“The more I read and the more I looked at it, the more excited I got,” Ramsay said. “A lot of their issues are things that we’ve dealt with successfully here.”
Ramsay was up against Jeff Spivey, an assistant police chief in Irving, Texas. Spivey earlier this week was named a finalist for police chief in Corpus Christi, Texas.
The Wichita position had been open since September 2014, when then-Chief Norman Williams retired. An initial search for the new chief yielded two candidates, but one took another job and the city made a decision not to hire the other, necessitating a second search that yielded 62 applicants and seven semifinalists.
Wichita City Manager Robert Layton, who made the final hiring decision, cited Ramsay’s nine years as a police chief, his commitment to community policing and the implementation of a body camera program.
“We needed the right leader for the future, and I believe we have achieved that with Gordon,” Layton said in a news release.
Duluth last summer became the largest department in the state to fully implement a body camera program. During Ramsay’s tenure, the city also established a Citizen Review Board and opened a state-of-the-art law enforcement headquarters with the St. Louis County Sheriff’s Office.
Ness said two issues from Ramsay’s tenure stand out: his response to the June 2012 flood and his efforts to tackle the scourge of synthetic drugs and close downtown’s Last Place on Earth head shop.
“He has accomplished so much in this role over the last 10 years that it’s only natural for him to seek out those bigger challenges,” Ness said. “Fortunately, we don’t have those much larger challenges for a guy like Gordon Ramsay to take on and feel satisfied for the remainder of his career.”
Ramsay grew up in Duluth, graduating from Duluth East High School and the University of Minnesota Duluth. He worked at police departments in Iron River and suburban Milwaukee before returning to his hometown. Ramsay later earned a master’s degree in management from the College of St. Scholastica.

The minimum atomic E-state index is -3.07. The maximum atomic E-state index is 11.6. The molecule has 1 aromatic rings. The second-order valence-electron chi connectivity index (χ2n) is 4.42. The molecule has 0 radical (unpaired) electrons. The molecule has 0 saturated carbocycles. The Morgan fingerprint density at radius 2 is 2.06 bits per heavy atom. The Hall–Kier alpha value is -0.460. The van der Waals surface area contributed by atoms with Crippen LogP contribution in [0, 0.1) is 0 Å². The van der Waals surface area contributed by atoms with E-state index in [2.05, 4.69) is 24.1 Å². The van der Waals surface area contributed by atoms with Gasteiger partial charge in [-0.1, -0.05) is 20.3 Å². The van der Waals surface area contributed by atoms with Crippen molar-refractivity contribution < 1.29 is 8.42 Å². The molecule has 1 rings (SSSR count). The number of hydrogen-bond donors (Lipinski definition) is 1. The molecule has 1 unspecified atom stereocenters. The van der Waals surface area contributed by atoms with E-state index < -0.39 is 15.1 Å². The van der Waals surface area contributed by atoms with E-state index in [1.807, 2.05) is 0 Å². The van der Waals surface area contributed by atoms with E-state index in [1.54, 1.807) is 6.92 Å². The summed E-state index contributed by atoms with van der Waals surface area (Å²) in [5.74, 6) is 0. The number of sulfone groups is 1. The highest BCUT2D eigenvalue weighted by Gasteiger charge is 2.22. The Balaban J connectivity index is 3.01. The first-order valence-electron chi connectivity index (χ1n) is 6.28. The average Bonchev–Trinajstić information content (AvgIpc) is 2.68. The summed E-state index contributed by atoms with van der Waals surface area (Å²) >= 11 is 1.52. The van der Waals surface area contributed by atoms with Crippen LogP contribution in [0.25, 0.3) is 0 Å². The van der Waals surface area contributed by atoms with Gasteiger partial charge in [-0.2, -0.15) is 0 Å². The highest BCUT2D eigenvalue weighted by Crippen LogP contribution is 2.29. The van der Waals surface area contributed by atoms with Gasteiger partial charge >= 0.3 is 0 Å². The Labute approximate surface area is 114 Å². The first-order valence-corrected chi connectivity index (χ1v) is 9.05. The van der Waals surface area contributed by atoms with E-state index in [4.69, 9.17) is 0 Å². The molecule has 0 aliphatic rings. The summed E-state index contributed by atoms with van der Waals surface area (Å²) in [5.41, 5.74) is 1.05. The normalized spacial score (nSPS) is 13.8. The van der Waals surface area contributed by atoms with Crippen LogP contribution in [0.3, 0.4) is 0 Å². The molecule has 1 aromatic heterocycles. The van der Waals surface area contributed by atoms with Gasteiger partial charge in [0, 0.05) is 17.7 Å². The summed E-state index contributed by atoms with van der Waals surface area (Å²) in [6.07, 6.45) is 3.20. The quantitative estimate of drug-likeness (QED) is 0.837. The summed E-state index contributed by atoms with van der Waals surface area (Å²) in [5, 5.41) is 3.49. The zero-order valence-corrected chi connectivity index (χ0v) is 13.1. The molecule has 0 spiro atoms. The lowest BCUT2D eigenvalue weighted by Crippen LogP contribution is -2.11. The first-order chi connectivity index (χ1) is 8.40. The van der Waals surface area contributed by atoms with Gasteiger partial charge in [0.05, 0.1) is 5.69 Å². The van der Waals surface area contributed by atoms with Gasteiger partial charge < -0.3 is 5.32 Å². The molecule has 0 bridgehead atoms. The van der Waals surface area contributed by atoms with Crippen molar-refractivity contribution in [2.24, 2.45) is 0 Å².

Mike Tusken, who has been with the Duluth Police Department for 23 years, recalled that he sat on the hiring panel that interviewed Ramsay for an entry-level police officer position in 1996.
“Everyone else paled in comparison,” Tusken said. “We knew this guy was going to be chief someday.”
When Mayor Herb Bergson appointed him chief in 2006, Ramsay named Tusken to a deputy chief spot. Tusken, who indicated that he’ll likely apply for the chief job, said he wasn’t surprised that Ramsay was picked in Wichita.
“He was 34 when he was appointed chief, but he thinks like he’s in his 50s,” Tusken said. “He was so mature in his decisions and so thoughtful and innovative in how he sees organizational problems.”
Always true to his roots in community policing, Ramsay said he’s looking forward to hitting the streets in Wichita, as he has been known to in Duluth. But he acknowledged the pace of the chief job will be a “little faster.”
When asked if he was nervous about going into a large police department 800 miles away, Ramsay turned the attention to his family, which includes an 8-year-old daughter and 5-year-old son.
“Probably the most nerve-wracking thing is the family part,” he said. “I’ve got it made here. I’ve got a supportive community, a supportive mayor, a supportive council. I’m going into something where I don’t know what to expect.”